Out of curiosity, I have entered information that I know to be incorrect on wikipedia, and it was changed back within minutes. I also like the idea of students using wikipedia because it is a good source for information that tends to change. Text books are a great source of information, and can remain valid for years in certain subjects (such as history), however in areas such as patient care a text book can become dated soon after it is released. A site like wikipedia could prove to be a good source of newly changed information. It may be difficult for wikis to enforce policies that prove the validity of the information to the public. It is good to have a reference cited at the end of the wiki so that if a reader is skeptical about any information, they can go to the source and research the subject further. Using a wiki in healthcare education may be quite useful, especially in the diagnostic imaging field. It would be a good place to share images with students and recieve their input on the image. Aside from the use of wiki's in education, I could definitely see myself using a wiki to plan a group vacation or potluck!
I am amazed at what I am learning every week. I may have known a little bit about each of these Web 2.0 tools, but prior to now I have not taken the time to really understand them. I remember being very interested in podcasting while riding the tube in London and discovering that people were watching TV shows on their mobile devices while commuting to work. Since then, I have used podcasting to keep up on my favorite shows, but did not consider the value podcasting can have in education. One of the links Judy provided us with talked about students creating their own podcasts and feeling motivated to continue with the knowledge that people all over the world have access to their podcast. Asking students to create a podcast about a certain topic may be a great assignment idea. The teacher could easily subscribe to the podcast to ensure they receive any new data. Also, encouraging students to listen/watch and subscribe to an educational podcast (eg Grammar tips or patient care issues). I think that this could help many students learn as they can access the information whenever they wish and they can access it on the go (they could learn patient care practices on their bus ride to school). Upon exploring the Teacher's Podcast (thanks for the link Judy), I discovered that they have created an App for the iPhone that allows you to click and have access to their podcasts! How efficient! Podcasting seems like a much less lonely venture than blogging, maybe I should try creating one.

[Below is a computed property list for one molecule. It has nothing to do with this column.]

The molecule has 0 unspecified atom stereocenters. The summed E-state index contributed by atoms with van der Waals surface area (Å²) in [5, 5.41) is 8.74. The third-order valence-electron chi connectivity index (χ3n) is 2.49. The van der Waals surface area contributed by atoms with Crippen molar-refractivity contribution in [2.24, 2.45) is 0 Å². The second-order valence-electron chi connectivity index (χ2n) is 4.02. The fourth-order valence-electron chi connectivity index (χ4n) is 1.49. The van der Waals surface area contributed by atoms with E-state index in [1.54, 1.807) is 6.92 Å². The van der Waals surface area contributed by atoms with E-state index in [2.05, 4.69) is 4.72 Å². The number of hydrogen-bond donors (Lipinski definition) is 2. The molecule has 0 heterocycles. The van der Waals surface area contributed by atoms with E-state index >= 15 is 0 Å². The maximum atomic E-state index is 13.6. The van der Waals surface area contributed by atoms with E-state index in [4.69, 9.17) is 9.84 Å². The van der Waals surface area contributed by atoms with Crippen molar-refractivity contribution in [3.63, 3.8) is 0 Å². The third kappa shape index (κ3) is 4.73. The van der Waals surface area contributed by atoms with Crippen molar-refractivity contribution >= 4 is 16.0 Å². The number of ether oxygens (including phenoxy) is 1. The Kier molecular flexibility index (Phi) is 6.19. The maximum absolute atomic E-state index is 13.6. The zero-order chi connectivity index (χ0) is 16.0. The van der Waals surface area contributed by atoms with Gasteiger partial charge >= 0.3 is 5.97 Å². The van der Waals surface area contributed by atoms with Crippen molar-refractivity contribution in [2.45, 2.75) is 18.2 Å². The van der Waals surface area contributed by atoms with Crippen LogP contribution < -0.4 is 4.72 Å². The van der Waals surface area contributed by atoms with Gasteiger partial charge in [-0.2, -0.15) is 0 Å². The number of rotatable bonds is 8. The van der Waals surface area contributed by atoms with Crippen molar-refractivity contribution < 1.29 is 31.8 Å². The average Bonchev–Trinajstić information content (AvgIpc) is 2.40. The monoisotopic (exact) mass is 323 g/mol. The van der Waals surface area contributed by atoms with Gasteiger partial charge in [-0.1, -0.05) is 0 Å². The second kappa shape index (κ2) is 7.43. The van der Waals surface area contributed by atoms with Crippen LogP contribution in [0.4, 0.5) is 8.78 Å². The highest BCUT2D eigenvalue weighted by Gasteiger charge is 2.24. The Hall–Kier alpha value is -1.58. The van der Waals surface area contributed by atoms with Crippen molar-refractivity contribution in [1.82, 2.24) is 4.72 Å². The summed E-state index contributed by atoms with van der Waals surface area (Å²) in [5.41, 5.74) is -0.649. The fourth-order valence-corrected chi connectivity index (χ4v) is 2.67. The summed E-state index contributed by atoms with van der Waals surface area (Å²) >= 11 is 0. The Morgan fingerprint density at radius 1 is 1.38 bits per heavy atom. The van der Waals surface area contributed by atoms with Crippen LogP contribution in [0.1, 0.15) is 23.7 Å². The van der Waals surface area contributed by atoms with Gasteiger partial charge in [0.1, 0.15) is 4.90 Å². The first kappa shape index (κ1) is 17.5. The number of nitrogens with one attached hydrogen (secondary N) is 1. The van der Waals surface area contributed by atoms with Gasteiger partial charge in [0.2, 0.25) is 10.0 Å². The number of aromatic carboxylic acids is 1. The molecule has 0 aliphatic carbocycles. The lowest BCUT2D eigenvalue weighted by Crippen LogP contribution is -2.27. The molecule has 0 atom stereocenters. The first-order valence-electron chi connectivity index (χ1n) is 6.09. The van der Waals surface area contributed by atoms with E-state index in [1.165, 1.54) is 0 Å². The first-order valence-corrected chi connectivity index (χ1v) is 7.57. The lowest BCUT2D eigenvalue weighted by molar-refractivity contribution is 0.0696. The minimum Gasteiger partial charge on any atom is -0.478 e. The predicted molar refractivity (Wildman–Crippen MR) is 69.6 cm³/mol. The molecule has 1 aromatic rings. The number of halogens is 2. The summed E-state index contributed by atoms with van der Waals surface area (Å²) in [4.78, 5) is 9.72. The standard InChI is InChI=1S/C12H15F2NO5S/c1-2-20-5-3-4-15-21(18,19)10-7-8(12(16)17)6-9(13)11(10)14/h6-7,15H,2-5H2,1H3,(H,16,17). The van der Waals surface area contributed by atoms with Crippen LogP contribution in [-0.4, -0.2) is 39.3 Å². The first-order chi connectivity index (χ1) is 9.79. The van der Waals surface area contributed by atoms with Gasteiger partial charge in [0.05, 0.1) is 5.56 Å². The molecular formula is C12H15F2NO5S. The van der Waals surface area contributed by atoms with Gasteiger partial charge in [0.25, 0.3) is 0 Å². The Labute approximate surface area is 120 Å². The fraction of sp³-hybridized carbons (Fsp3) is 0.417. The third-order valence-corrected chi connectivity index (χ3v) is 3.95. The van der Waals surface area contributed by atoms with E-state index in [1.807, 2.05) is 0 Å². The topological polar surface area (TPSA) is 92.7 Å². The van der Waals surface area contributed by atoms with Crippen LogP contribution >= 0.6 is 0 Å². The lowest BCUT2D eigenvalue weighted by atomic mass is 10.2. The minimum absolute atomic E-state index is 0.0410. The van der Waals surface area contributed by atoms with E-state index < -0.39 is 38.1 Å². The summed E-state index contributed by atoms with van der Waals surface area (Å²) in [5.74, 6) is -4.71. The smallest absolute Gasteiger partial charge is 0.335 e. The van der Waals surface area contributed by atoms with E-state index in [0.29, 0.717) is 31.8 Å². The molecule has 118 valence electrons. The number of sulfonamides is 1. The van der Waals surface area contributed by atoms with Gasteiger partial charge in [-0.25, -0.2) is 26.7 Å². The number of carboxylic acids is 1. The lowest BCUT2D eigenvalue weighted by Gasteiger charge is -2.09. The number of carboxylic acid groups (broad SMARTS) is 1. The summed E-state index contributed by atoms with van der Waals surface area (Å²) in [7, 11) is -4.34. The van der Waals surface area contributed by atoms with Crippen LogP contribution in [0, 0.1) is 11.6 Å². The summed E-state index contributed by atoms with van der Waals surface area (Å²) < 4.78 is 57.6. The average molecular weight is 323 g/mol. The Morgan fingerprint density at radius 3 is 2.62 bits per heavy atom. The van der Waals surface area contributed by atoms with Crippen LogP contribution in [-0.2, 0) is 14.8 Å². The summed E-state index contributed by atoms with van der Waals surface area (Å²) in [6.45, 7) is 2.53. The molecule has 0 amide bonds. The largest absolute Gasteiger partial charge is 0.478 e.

Senator Roy Blunt. Roy, who would have thought of running into you in the Senate. I see you rode in on the tide of Republicans. I would hope that was the only hope you had for getting elected. I'm used to seeing you work your mischief in the House with your buddy Tom Delay. I never could understand what the people of Missouri saw in you but stranger things have happened there. I consider you one of the Republicans biding time, Democrats also have senators biding time, not too good, not to bad, just drawing a pay check and reaping the perks. I thought you used poor judgment in hooking your wagon to Tom DeLay in the House but it looks like you came out smelling like roses. You went to the Senate and Tom went home to Texas packing a defiant attitude, a bruised ego, and a ruined career. I'm not expecting great things from you in the Senate, neither am I expecting bad, that's the nature of your kind. I would guess you won't be able to work yourself into leadership positions in the Senate like you did in the House, unless you're able to use your time in the House as some kind of tiebreaker in the Senate seniority system. There are a number of fire breathing tea party Republicans pawing the ground and snorting for senior positions. I don't know how well you'd do holding your own against them. Roy, I'm on a search for good in the Republican Party but I don't think I've found it in you. You leave me lukewarm. I'll perhaps catch a glimpse of you from time to time on TV but doubtful as often as I saw you when you served in the House. The senate is probably a good place for you to serve out your time, add to your pension, and call in a few chips.